The first example that I remember of the organized sexual abuse carried out by members of the Roman Catholic Church were the events at the Mount Cashel Orphanage in Newfoundland. These were publicized in late 1980s and early 1990s and resulted in criminal convictions and millions of dollars in court-imposed financial settlements.
Since then, the scandal has become worldwide with tens of thousands of victims coming forward and a recognition among most people that the hierarchy of the church was complicit in covering up the abuse and continuing to allow clergy access to more victims.
There is currently a battle in Germany between the church and an independent investigation into the scope of the abuse. The Church has decided that the investigation, led by criminologist Christian Pfeiffer, is being too intrusive in his requests for church documents.
Mr. Pfeiffer told German Radio that the bishops wanted to change previously agreed-upon guidelines for the project to include a final veto over publishing its results, which he could not accept.
Officials made “an attempt to turn the whole contract towards censorship and stronger control by the church,” said Mr. Pfeiffer, head of the Criminological Research Institute of Lower Saxony.
Of course, the Bishops claim that protecting privacy is their primary concern.
Speaking to German Radio, Bishop Ackermann said the bishops feared that Mr. Pfeiffer would publish results without their permission. “We weren’t trying to hold things back,” he said. “We want a similar project to go ahead.”
The Church wants to prevent an independent investigator from publishing information that might be harmful to their image. However, the Bishops did release their own report that was damning towards their own organization.
A report about child sexual abuse in the Roman Catholic Church in Germany, based on victim accounts and released by the church this week, showed that priests carefully planned their assaults and frequently abused the same children repeatedly for years.
While this seems like a recognition of wrongdoing, it is important to note that the report drew upon calls to a victims hotline and does not contain any individually verified information. Bishop Stephan Ackermann told reporters that the report demonstrated the Church’s intention for an open investigation, which seems to be countered by their desire for a lack of accountability in Pfeiffer’s investigation. There is no mention in the NY Times article of whether any priests were named or how those incidents were handled by the Church.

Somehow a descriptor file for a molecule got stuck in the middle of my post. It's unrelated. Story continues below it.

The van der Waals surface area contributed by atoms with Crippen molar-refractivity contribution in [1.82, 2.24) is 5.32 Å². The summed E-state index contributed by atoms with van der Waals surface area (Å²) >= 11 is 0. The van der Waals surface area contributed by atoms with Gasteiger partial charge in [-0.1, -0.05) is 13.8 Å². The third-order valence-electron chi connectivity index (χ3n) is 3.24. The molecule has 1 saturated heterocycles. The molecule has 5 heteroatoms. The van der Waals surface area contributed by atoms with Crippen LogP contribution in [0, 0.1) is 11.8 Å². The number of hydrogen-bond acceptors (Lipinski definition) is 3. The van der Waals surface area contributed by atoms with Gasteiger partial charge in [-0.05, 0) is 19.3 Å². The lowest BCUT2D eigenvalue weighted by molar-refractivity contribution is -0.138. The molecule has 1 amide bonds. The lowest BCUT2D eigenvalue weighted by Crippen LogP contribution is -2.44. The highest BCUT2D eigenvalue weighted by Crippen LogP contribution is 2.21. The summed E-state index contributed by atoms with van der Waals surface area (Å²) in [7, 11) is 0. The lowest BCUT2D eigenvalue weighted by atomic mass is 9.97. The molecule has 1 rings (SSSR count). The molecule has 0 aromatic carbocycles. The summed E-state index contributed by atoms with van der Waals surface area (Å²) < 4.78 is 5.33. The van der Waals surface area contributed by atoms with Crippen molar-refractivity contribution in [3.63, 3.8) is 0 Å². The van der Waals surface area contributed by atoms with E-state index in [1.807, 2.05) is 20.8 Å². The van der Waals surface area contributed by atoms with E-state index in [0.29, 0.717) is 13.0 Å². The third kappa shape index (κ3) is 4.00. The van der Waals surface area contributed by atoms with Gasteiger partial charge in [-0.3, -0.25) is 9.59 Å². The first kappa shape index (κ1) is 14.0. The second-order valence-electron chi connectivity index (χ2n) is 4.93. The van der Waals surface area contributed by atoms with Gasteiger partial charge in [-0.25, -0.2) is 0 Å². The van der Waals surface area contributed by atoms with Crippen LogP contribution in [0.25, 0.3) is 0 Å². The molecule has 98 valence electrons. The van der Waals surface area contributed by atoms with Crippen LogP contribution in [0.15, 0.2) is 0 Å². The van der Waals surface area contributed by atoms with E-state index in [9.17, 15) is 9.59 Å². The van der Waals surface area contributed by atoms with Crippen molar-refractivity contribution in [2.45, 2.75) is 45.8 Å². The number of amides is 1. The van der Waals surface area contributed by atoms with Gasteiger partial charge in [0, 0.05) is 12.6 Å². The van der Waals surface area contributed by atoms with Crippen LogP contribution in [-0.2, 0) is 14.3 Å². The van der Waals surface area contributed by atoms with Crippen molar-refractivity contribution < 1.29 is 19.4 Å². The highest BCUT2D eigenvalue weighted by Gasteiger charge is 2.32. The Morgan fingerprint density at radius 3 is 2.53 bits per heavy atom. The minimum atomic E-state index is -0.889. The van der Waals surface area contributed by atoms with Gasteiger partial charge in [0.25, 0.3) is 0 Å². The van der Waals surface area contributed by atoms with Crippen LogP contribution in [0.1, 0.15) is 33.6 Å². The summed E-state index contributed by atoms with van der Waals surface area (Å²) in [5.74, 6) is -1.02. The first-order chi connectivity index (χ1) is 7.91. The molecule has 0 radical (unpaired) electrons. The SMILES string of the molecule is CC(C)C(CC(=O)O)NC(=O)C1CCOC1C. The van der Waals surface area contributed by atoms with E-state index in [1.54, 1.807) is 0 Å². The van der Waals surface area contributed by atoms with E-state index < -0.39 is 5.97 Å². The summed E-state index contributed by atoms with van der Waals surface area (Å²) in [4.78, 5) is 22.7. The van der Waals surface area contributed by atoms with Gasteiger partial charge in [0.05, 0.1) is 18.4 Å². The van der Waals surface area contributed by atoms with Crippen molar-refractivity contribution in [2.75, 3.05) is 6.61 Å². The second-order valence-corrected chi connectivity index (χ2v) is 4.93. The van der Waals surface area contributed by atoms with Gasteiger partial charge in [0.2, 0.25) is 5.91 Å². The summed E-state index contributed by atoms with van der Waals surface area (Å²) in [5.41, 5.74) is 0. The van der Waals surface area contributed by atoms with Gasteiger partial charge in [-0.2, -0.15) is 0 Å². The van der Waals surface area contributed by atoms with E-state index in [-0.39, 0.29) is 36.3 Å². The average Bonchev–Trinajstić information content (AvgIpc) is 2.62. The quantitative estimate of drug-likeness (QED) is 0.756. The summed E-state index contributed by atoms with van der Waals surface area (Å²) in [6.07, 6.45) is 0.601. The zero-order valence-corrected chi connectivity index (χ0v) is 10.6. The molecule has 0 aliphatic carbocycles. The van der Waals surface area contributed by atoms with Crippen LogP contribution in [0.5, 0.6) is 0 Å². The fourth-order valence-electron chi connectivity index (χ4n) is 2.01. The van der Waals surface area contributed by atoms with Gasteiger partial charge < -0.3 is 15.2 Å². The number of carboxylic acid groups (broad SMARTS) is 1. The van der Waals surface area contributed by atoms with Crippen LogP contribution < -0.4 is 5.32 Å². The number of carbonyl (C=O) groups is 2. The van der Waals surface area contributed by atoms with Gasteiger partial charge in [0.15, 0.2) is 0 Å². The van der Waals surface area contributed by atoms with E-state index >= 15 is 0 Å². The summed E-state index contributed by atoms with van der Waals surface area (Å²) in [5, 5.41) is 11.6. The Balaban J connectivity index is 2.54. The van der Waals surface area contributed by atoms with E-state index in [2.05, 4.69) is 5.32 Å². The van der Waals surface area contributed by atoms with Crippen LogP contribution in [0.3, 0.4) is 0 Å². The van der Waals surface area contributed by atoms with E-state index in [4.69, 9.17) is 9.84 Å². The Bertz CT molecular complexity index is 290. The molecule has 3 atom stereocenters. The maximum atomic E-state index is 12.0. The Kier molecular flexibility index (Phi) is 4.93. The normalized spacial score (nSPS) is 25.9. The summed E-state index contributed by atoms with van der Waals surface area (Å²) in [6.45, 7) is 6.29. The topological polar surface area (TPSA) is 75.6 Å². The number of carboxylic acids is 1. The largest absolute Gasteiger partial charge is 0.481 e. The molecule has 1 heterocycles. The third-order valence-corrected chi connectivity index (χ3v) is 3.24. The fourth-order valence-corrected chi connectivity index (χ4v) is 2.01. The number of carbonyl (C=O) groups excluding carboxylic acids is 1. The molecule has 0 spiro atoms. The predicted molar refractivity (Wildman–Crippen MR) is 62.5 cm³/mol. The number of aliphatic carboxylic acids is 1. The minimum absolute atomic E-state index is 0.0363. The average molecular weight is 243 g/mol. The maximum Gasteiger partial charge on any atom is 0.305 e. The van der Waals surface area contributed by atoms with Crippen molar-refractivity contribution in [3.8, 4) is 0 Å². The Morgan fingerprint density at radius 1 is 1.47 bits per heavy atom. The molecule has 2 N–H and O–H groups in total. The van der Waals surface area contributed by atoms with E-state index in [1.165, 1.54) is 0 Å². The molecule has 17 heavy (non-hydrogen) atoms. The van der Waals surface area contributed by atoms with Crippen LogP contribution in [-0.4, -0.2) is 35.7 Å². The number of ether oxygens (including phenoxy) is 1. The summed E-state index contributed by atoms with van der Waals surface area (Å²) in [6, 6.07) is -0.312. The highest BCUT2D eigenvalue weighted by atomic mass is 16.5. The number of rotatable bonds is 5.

The Church continues to respond to these charges of abuse with obfuscation and deflection. I have yet to read of a single instance where a priest came forward of his own volition and admitted guilt before he was ‘outed’ in a criminal investigation. For example, Bishop Raymond Lahey of Nova Scotia, was caught with child porn on his computer as he returned to Canada from a visit to Thailand. Even then, he did not plead guilty, and his defence asked for the minimum possible sentence. Internally, he was not stripped of his clerical status within the church until after his conviction.
I do not wish in any way to minimize the effects of this abuse on the victims, in the lives lost and destroyed by the actions of these priests. Many in the Church are recognizing this. What the church still fails to understand is that the true scandal is not the acts of the individual priests, but the support they gave and continue to give to these predators. If the Church really wanted to show their commitment to ending the abuse and beginning the process of moving forward, they would publicly strip abusers of their robes and turn them over to state authorities. These would be the moral responses to activities such as these.
As long as they continue to protect their own, no one will believe they are serious about helping others, and many of us will consider any proclamation of moral authority by this organization to be a pack of total lies.